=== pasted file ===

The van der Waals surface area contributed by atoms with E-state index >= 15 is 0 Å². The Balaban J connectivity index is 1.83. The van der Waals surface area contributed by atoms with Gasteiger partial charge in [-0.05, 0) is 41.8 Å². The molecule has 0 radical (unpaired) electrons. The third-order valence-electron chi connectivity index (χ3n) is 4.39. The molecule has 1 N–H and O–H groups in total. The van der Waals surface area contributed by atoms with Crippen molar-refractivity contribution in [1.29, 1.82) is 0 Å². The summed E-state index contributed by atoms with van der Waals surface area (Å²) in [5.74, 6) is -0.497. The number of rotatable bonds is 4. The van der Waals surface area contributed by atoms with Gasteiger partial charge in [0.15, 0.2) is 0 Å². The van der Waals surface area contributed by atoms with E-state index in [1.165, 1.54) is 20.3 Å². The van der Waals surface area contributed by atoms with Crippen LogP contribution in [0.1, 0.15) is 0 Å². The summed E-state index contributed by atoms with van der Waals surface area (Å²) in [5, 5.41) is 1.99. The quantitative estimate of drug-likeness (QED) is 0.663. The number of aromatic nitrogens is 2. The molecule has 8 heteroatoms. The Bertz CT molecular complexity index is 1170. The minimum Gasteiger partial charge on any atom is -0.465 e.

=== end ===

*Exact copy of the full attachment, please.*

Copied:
The van der Waals surface area contributed by atoms with E-state index >= 15 is 0 Å². The Balaban J connectivity index is 1.83. The van der Waals surface area contributed by atoms with Gasteiger partial charge in [-0.05, 0) is 41.8 Å². The molecule has 0 radical (unpaired) electrons. The third-order valence-electron chi connectivity index (χ3n) is 4.39. The molecule has 1 N–H and O–H groups in total. The van der Waals surface area contributed by atoms with Crippen molar-refractivity contribution in [1.29, 1.82) is 0 Å². The summed E-state index contributed by atoms with van der Waals surface area (Å²) in [5.74, 6) is -0.497. The number of rotatable bonds is 4. The van der Waals surface area contributed by atoms with Gasteiger partial charge in [0.15, 0.2) is 0 Å². The van der Waals surface area contributed by atoms with E-state index in [1.165, 1.54) is 20.3 Å². The van der Waals surface area contributed by atoms with Crippen LogP contribution in [0.1, 0.15) is 0 Å². The summed E-state index contributed by atoms with van der Waals surface area (Å²) in [5, 5.41) is 1.99. The quantitative estimate of drug-likeness (QED) is 0.663. The number of aromatic nitrogens is 2. The molecule has 8 heteroatoms. The Bertz CT molecular complexity index is 1170. The minimum Gasteiger partial charge on any atom is -0.465 e.